Forget Freestyle Dining or ten different restaurants. Instead, you eat in the same restaurant at the same time every day. With the room filled with nothing but tables for six, however, choosing with whom you sit and engage in conversation becomes part of the mealtime fun.
The food onboard is generally very good and can be ambitious at times, with some particularly memorable meals. Cuisine is American themed, with a fair amount of seafood such as crab cakes, fish, seafood salads or Oysters Rockefeller, and seasonal or favorite flavors like pumpkin or butternut squash spices or apple pie appear on the menu.
Lunch options might include a ham sandwich on a baguette with apples and melted brie or pork loin with goat cheese and onion. While there is no official vegetarian choice, tasty salads frequent the menu and special requests can always be accommodated. Chefs are usually graduates of the Culinary Institute of America, but with such a small galley and staff, the change in only one chef can make a large difference in food quality.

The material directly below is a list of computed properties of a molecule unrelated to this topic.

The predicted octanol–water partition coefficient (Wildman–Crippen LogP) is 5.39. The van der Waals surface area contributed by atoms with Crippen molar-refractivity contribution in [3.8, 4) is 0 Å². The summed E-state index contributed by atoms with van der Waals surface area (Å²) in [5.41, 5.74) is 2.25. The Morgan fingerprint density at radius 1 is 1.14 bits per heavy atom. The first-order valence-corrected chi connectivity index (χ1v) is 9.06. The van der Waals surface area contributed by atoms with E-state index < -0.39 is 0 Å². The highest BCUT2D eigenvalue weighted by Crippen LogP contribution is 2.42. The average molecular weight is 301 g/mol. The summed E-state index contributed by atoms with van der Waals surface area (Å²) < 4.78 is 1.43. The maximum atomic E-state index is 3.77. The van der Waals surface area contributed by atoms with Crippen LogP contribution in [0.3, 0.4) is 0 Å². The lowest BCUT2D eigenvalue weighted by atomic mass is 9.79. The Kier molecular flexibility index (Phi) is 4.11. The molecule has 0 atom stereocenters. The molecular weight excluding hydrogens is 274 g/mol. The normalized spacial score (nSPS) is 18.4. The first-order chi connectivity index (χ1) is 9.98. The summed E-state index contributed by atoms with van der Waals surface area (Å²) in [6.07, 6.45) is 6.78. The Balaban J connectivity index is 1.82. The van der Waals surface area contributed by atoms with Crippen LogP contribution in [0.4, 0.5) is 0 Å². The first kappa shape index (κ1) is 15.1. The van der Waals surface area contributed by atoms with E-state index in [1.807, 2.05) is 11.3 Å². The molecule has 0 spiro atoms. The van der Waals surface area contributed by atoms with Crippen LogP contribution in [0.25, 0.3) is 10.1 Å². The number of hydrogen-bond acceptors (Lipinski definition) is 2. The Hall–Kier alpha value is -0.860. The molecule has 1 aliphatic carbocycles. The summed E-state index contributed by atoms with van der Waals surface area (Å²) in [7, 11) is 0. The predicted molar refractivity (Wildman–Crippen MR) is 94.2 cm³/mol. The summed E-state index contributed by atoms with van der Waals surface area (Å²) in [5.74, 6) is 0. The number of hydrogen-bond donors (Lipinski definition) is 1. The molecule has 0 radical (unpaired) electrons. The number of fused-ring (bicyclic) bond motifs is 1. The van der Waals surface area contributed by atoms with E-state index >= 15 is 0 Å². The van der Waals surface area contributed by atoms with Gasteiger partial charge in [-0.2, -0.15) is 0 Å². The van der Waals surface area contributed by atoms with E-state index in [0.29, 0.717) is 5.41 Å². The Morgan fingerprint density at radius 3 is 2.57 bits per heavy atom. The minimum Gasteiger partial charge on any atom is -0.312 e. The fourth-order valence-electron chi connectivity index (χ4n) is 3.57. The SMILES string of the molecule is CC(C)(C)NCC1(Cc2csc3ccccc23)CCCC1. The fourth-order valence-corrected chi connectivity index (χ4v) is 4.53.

For an experience aiming towards the upscale end of the market, it is surprising that only two appetizers and two entrees are on the menu for lunch and dinner. If you don't see anything you like, however, alternative meals can be arranged if you give the chef notice in the morning. (Breakfast had a greater variety, with three hot dishes that changed daily and Grand Marnier French Toast or Eggs Benedict complementing the standard breakfast menu.)
Like the rest of the ship, the restaurant is pleasant, if a bit plain, and is located all the way aft on the lowest deck. This location can make for some background noise from the engines when underway, but it is kept to a minimum and the ship is often in port during meal times. Large picture windows on three sides allow for fine viewing of the passing scenery no matter your seat.
Waiters double as bedroom stewards, but they do try hard and are usually efficient. Expect a level of informality and knowledge of the menu that would be more akin to a local restaurant than a luxury cruise ship. The Hotel Manager and his or her assistant cast their more experienced eye over the room, however, and help out as needed to keep things running smoothly and professionally.
Meals are served between 7:30 - 9 a.m. for breakfast, at 12:30 p.m. for lunch and 6:30 p.m. for dinner. Cocktail hour is held every night at 5:30 p.m. with hot hors d'oeuvres in the lounge.
Two daily treats are popular and addictive. At 9:30 a.m., freshly baked cookies appear and are usually devoured by noon, and in the evening, root beer floats and sundaes are served following the guest lecturer's presentation.
With the vessel so small and having limited crew, there is no room service.